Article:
Saturday, December 7, 2013
The Associated Press
WASHINGTON – President Barack Obama violated the Constitution when he bypassed the Senate last year to appoint three members of the National Labor Relations Board, a federal appeals court ruled Friday in a far-reaching decision that could severely limit a chief executive's powers to make recess appointments.
White House Press Secretary Jay Carney gestures as he speaks during his daily news briefing at the White House in Washington, Friday, Jan. 25, 2013. (AP Photo/Carolyn Kaster)
The Associated Press
The court's decision marked a victory for Republicans and business groups critical of the agency. If it stands, it could invalidate hundreds of board decisions over the past year, including some that make it easier for unions to organize.
The three-judge panel of the U.S. Court of Appeals for the D.C. Circuit said that contrary to the administration's claim, the Senate was not in recess at the time Obama filled the vacancies on Jan. 4, 2012.
It also held that presidents have the authority to bypass the Senate in filling vacancies only when they occur during a recess, which it said occurs only between the end of the first year of a two-year Congress and when lawmakers convene for the second year.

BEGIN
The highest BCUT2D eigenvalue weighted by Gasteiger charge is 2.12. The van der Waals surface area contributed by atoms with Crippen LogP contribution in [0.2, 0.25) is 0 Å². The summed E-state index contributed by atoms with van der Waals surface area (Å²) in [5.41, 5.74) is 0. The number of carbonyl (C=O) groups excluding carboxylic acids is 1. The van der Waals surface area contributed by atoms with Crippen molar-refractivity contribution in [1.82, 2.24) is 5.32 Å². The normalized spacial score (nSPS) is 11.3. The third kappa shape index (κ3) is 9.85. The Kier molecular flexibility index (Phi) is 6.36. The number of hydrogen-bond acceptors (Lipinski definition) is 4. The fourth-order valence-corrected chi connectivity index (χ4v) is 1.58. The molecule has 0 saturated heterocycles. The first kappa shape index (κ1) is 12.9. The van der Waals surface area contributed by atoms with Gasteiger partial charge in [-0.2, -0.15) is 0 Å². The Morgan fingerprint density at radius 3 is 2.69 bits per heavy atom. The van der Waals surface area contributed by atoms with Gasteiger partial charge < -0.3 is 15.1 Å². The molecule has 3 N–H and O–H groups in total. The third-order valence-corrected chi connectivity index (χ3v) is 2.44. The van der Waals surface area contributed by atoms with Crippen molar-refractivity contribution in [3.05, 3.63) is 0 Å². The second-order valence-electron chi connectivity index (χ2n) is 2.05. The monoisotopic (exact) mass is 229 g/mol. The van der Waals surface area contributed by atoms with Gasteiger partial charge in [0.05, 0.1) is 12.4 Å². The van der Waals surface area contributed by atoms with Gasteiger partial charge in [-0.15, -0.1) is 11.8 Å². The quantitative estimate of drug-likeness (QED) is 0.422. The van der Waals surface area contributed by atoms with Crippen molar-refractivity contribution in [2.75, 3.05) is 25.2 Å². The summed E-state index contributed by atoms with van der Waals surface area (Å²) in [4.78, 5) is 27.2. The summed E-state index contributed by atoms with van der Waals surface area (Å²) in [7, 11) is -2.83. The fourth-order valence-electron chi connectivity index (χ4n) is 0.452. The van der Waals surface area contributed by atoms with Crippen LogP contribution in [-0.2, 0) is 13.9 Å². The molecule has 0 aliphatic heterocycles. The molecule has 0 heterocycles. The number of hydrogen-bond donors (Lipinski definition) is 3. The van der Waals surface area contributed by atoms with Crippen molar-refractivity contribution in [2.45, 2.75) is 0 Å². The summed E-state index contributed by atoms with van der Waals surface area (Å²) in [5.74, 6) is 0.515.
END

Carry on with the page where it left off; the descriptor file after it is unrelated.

White House press secretary Jay Carney said the administration strongly disagrees with the decision and that the NLRB would continue to conduct business as usual, despite calls by some Republicans for the board members to resign.
"The decision is novel and unprecedented," Carney said. "It contradicts 150 years of practice by Democratic and Republican administrations."
Under the court's decision, 285 recess appointments made by presidents between 1867 and 2004 would be invalid.
The Justice Department hinted that the administration would ask the Supreme Court to overturn the decision, which was rendered by three conservative judges appointed by Republican presidents. "We disagree with the court's ruling and believe that the president's recess appointments are constitutionally sound," the statement said.
The court acknowledged that the ruling conflicts with what some other federal appeals courts have held about when recess appointments are valid, which only added to the likelihood of an appeal to the high court.
The ruling also threw into question the legitimacy of Obama's recess appointment of Richard Cordray to head the Consumer Financial Protection Bureau.
Carney insisted the court's ruling affects only a single case before the labor board and would have no bearing on Cordray's appointment. Obama on Thursday renominated Cordray, a former Ohio attorney general, for the job.